Competitors prepare for a race with a fearsome reputation

Fastnet Race Preview

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The Independent Online

Danger, what danger? Recession, what recession? The fearsome reputation of the Fastnet Race is forever linked with the storms which hammered the fleet in 1979 and left 15 competitors dead. There was a record 303 entries that year.

After the world’s economy has been battered for the last two or three years and regatta entries have been hit hard in Italy, Spain and the United States, the number of boats racing in Cowes Week is up and the number entered for the Rolex Fastnet is a new record 350, and that has had to be rigged.

Usually a lot of the focus is on the glamorous, professional crews in the Fastnet. This time they have had to be re-classified so that the previous cap of 300 boats could be given entirely to club and weekend sailors.

“The 300 figure was set because we had established our own stock of 300 trackers, which monitor the positions of all the boats around the clock,” says Eddie Warden Owen, chief executive of the Royal Ocean Racing Club, which has organised the race every two years since 1925. It took just 10 days at the beginning of February to fill all 300 slots.

It was in 1925 when a pilot cutter called Jolie Brise took six days, 14 and three quarter hours to cover the 608-mile course down the English Channel, across the Celtic Sea and along the bottom of Ireland to round a ragged piece of rock, topped by a lighthouse, on its south-west tip.

This year an American 100-footer called Rambler, owned by George David, hopes to break the record held by a rival British 100-footer, Mike Slade’s Leopard, which holds the record of 44 hours and 18 minutes over the finish line in Plymouth.

There will also be three Volvo round the world race boats, including the Abu Dhabi entry, Azzam, skippered by British double Olumpic medallist Ian Walker. Two of the new breed of 70-foot trimarans are over from France, though they will be dwarfed by the 140-foot Banque Populaire, and a clutch of the Open 60s of the type used in transatlantic and round the world races.

None of which will be troubling the thoughts of the likes of Jonathan Blanshard, a 50-year old ear, nose and throat surgeon from Basingstoke. This will be his first Fastnet, his 40.7 Beneteau, Space Race, bought last winter also has to wash its face financially by being chartered out. He has one long-time buddy James Tew plus a further eight, including sons Hugo, 21, and Alastair, 20, and their university friends, in the crew.

“The reason for doing this is that we are a family that has sailed all our lives, none of us has ever done it before, but we have been thinking about it for years,” he says. “There is a sense of adventure and excitement. We know there is a potential for it to be windy, but we had windy conditions on our qualification miles and all the lads are keen.”

They will have pre-cooked meals, frozen and stowed in the boat’s fridge, and will be quietly driving the boat hard in order to achieve a top three place in their class. By the time they arrive in Sutton Harbour and raise a glass in the special, 24-hour crew bar, the big boys will have gone. They are not expecting wives and girl friends to be leading the cheers on the dock side. This is about personal achievement and quiet satisfaction.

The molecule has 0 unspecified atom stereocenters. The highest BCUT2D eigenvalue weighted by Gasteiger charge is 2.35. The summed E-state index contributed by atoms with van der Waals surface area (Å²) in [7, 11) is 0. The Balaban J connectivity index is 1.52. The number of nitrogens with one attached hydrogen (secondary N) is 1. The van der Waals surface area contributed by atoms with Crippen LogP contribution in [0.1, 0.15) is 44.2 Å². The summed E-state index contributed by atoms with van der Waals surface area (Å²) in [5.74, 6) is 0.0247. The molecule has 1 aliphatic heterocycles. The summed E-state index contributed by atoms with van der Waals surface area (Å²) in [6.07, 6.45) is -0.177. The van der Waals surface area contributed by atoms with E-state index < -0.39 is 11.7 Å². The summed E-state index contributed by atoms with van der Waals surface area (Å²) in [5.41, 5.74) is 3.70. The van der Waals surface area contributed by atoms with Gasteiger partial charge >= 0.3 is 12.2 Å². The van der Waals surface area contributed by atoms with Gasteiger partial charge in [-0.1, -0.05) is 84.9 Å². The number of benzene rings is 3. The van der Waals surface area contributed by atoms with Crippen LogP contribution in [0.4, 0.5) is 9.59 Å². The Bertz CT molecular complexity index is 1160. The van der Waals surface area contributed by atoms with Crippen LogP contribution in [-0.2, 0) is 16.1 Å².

What they will have is an array of modern satellite communications, not available even 32 years ago, On Jolie Brise they were probably still using a sextant. But Blanshard is aware of the fortunate position he is in; the NHS offers a lot of security to him “but I am aware of what is going on elsewhere,” he says, “and my concern is more for the young people and those leaving university.

Setting out along that road are Jamie Holmes, now a maritime civil engineer and a former fellow student at Southampton, Tom Whicher. Jamie has borrowed his father Mike’s boat, a 31-foot J97 called Jika-Jika, to do the race double-handed. Mike Holmes survived the ’79 Fastnet on a yacht called Xaviera.

The weather, says Jamie “is what it is when you go. The challenge now is having the info – there has been quite a big leap since 1979 – and making the best decisions.

“We have been in touch with a nutrition consultant and will be going for boil in the bag stuff. I am pretty fit and Tom tells me has been in the gym on his travels. I guess were are about to find out. For us it’s a mixture of adventure and a race, but it’s always been on our bucket list of things to do.”

So, what is the state of club yachting post Lehman? Mark Inkster, commodore of the Royal Southern Yacht Club at Hamble was in confident mood when introducing an ambitious programme to celebrate the club’s 175th anniversary next year. It includes a three-legged Biscay 2012 race, which he hopes will become a biennial fixture.

But, behind the scenes he is very much the realist. “If you ask me, all those yacht brokers and agents out there must be pleased with every sale they can make at the moment. We have put seven or eight years of hard work into realigning the club and there is more to do.

“Perhaps yachting in the UK is looking healthier than in some other countries is because our programmes and events are the best. We have had to knuckle down and work, and work, and work at it. That is why people are dropping two ski-ing holidays or a winter break in the Caribbean but sticking with maintained use of their yachts.”

Eddie Warden Owen would agree. His tight team at the RORC will head out of Cowes on Sunday night to a race control centre in Plymouth that will already be running.

The weather prospects for the 2011 Fastnet look benign, but the electronic surveillance will not stop until the last boat is home safe.